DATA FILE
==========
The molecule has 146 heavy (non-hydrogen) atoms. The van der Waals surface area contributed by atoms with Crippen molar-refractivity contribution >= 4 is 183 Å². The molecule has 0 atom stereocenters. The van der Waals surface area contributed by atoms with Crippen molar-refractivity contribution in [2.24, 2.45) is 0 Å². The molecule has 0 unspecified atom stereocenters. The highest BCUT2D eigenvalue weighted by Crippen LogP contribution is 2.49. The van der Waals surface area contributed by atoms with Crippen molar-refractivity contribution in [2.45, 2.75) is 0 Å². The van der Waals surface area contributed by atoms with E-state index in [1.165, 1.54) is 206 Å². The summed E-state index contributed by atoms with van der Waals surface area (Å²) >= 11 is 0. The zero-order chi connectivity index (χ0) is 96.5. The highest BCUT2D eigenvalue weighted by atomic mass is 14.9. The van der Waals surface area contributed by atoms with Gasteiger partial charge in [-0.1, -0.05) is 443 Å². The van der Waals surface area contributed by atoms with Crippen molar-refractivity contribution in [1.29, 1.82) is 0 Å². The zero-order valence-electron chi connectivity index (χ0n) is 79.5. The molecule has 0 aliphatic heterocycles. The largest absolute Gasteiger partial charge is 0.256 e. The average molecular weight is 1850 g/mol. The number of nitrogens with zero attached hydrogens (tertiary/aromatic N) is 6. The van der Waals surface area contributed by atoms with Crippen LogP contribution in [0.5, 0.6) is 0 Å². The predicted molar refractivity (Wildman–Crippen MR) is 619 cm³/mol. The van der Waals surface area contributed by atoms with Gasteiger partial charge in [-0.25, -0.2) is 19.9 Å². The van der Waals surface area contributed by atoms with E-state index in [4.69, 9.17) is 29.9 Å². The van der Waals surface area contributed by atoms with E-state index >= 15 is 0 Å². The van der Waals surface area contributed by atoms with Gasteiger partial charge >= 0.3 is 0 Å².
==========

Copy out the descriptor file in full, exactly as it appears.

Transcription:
The molecule has 146 heavy (non-hydrogen) atoms. The van der Waals surface area contributed by atoms with Crippen molar-refractivity contribution >= 4 is 183 Å². The molecule has 0 atom stereocenters. The van der Waals surface area contributed by atoms with Crippen molar-refractivity contribution in [2.24, 2.45) is 0 Å². The molecule has 0 unspecified atom stereocenters. The highest BCUT2D eigenvalue weighted by Crippen LogP contribution is 2.49. The van der Waals surface area contributed by atoms with Crippen molar-refractivity contribution in [2.45, 2.75) is 0 Å². The van der Waals surface area contributed by atoms with E-state index in [1.165, 1.54) is 206 Å². The summed E-state index contributed by atoms with van der Waals surface area (Å²) >= 11 is 0. The zero-order chi connectivity index (χ0) is 96.5. The highest BCUT2D eigenvalue weighted by atomic mass is 14.9. The van der Waals surface area contributed by atoms with Gasteiger partial charge in [-0.1, -0.05) is 443 Å². The van der Waals surface area contributed by atoms with Crippen molar-refractivity contribution in [1.29, 1.82) is 0 Å². The zero-order valence-electron chi connectivity index (χ0n) is 79.5. The molecule has 0 aliphatic heterocycles. The largest absolute Gasteiger partial charge is 0.256 e. The average molecular weight is 1850 g/mol. The number of nitrogens with zero attached hydrogens (tertiary/aromatic N) is 6. The van der Waals surface area contributed by atoms with Crippen LogP contribution in [0.5, 0.6) is 0 Å². The predicted molar refractivity (Wildman–Crippen MR) is 619 cm³/mol. The van der Waals surface area contributed by atoms with Gasteiger partial charge in [-0.25, -0.2) is 19.9 Å². The van der Waals surface area contributed by atoms with E-state index in [4.69, 9.17) is 29.9 Å². The van der Waals surface area contributed by atoms with E-state index >= 15 is 0 Å². The van der Waals surface area contributed by atoms with Gasteiger partial charge >= 0.3 is 0 Å².